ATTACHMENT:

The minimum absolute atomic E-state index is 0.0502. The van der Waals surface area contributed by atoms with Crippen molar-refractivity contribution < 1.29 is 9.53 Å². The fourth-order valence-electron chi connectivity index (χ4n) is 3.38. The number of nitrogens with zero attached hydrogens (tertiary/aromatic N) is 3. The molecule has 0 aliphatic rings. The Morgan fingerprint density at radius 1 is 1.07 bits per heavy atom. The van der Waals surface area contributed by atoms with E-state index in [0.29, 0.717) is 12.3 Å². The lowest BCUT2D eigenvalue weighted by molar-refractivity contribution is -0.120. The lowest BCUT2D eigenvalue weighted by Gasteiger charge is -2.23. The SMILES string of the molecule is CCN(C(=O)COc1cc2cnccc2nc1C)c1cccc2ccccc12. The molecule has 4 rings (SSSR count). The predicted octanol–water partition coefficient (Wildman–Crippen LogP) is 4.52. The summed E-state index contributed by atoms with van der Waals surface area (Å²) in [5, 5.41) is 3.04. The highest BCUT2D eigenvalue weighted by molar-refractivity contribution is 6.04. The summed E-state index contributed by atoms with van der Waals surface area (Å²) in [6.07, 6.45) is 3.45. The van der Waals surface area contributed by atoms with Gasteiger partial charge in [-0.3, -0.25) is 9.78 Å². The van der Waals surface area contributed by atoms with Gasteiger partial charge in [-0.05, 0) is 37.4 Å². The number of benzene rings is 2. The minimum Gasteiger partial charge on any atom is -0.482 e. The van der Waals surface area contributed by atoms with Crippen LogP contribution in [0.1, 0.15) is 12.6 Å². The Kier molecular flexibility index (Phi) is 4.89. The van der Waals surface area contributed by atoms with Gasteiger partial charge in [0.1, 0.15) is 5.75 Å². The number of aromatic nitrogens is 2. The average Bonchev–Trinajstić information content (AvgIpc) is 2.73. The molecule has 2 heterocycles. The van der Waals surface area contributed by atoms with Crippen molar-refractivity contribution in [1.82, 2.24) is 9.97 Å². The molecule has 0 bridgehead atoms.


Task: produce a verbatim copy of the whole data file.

The minimum absolute atomic E-state index is 0.0502. The van der Waals surface area contributed by atoms with Crippen molar-refractivity contribution < 1.29 is 9.53 Å². The fourth-order valence-electron chi connectivity index (χ4n) is 3.38. The number of nitrogens with zero attached hydrogens (tertiary/aromatic N) is 3. The molecule has 0 aliphatic rings. The Morgan fingerprint density at radius 1 is 1.07 bits per heavy atom. The van der Waals surface area contributed by atoms with E-state index in [0.29, 0.717) is 12.3 Å². The lowest BCUT2D eigenvalue weighted by molar-refractivity contribution is -0.120. The lowest BCUT2D eigenvalue weighted by Gasteiger charge is -2.23. The SMILES string of the molecule is CCN(C(=O)COc1cc2cnccc2nc1C)c1cccc2ccccc12. The molecule has 4 rings (SSSR count). The predicted octanol–water partition coefficient (Wildman–Crippen LogP) is 4.52. The summed E-state index contributed by atoms with van der Waals surface area (Å²) in [5, 5.41) is 3.04. The highest BCUT2D eigenvalue weighted by molar-refractivity contribution is 6.04. The summed E-state index contributed by atoms with van der Waals surface area (Å²) in [6.07, 6.45) is 3.45. The van der Waals surface area contributed by atoms with Gasteiger partial charge in [-0.3, -0.25) is 9.78 Å². The van der Waals surface area contributed by atoms with Gasteiger partial charge in [-0.05, 0) is 37.4 Å². The number of benzene rings is 2. The minimum Gasteiger partial charge on any atom is -0.482 e. The van der Waals surface area contributed by atoms with Crippen LogP contribution in [0.1, 0.15) is 12.6 Å². The Kier molecular flexibility index (Phi) is 4.89. The van der Waals surface area contributed by atoms with Gasteiger partial charge in [0.1, 0.15) is 5.75 Å². The number of aromatic nitrogens is 2. The average Bonchev–Trinajstić information content (AvgIpc) is 2.73. The molecule has 2 heterocycles. The van der Waals surface area contributed by atoms with Crippen molar-refractivity contribution in [1.82, 2.24) is 9.97 Å². The molecule has 0 bridgehead atoms.